The Indian government is unlikely to revisit the case for nuclear power in the aftermath of this accident given that the country's massive energy requirement over the coming decades does not give it the luxury of overlooking any source. But it will have to make a concerted effort to alleviate public concerns, especially in the areas where new reactors have been proposed.
In this context, LV Krishnan, former Director, Safety Research and Health Physics programmes at the Indira Gandhi Centre for Atomic Research, Kalpakkam, spoke to Sify.com in an exclusive interview about the implications of the crisis for India and the challenges that lie ahead.
Would it be fair to say that the events at Fukushima constitute the worst nuclear accident apart from Chernobyl?
Yes, it is so in terms of the release of radioactive material into the environment. In 1957, there was a similar release in a reactor in UK at Windscale. This was a reactor in which a stream of air was used to remove heat from the core. The hot air was then released directly into the atmosphere through a tall chimney. Once, the uranium metal fuel in the core caught fire and burned for some time. A lot of radioactive material was vented into the atmosphere.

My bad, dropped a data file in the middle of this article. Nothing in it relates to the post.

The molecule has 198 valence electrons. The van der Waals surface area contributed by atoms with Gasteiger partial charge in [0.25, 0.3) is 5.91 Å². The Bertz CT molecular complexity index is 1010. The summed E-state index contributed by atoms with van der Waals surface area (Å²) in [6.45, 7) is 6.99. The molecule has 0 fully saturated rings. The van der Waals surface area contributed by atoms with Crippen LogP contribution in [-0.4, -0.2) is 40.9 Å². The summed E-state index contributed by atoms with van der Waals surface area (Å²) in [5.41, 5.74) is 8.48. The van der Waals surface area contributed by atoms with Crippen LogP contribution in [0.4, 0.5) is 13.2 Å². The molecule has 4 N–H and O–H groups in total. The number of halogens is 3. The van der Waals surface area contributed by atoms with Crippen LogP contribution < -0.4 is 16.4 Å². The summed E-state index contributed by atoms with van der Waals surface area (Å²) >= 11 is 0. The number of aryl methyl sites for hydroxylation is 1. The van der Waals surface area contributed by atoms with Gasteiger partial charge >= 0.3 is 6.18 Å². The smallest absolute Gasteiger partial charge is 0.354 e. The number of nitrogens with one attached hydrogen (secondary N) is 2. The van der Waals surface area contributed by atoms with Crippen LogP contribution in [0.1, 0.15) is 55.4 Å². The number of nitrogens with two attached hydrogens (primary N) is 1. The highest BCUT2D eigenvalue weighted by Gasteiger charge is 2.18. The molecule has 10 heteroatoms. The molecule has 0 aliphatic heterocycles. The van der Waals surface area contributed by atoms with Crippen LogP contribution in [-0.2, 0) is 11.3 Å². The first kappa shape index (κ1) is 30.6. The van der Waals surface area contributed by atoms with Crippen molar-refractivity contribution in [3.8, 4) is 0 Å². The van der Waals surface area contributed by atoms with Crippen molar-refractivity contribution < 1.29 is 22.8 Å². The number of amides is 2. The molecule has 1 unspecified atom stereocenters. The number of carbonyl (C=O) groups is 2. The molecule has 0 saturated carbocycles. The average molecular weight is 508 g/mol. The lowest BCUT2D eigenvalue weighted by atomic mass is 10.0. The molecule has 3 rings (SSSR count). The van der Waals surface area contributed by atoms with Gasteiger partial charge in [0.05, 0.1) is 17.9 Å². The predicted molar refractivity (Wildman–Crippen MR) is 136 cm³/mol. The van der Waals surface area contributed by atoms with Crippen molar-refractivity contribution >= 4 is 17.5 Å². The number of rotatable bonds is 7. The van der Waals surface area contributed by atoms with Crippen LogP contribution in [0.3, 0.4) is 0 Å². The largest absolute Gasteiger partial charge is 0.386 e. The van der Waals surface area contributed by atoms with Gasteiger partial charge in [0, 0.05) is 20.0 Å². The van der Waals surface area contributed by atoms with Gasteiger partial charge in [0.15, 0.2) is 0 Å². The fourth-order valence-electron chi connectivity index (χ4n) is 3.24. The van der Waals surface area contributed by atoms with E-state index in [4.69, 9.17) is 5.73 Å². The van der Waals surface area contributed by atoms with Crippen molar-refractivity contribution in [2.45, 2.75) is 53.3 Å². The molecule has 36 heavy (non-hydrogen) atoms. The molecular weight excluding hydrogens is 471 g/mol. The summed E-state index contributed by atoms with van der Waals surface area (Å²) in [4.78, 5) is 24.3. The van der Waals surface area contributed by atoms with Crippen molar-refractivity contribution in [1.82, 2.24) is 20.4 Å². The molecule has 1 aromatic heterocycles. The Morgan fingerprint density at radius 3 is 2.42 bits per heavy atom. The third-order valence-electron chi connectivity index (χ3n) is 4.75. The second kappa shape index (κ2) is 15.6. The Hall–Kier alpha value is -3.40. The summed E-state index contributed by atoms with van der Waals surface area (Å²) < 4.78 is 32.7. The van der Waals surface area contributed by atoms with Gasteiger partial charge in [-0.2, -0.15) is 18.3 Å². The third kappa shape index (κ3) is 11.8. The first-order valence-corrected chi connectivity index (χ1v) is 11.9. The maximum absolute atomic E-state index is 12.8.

But, that was from a single reactor of much smaller power. Here, in Fukushima, the releases are occurring from three reactors larger in size. There is no other known case other than that at Chernobyl.
In Image: This handout picture released from Tokyo Electric Power (TEPCO) on March 12, 2011 and received through Jiji Press shows the broken building of TEPCO's No.1 nuclear reactor at the Fukushima nuclear power plant at Okuma town in Fukushima prefecture. An explosion sent plumes of smoke spewing from the ageing Japanese nuclear power plant on March 12, raising fears of radioactive meltdown a day after the massive quake struck the facility's cooling system.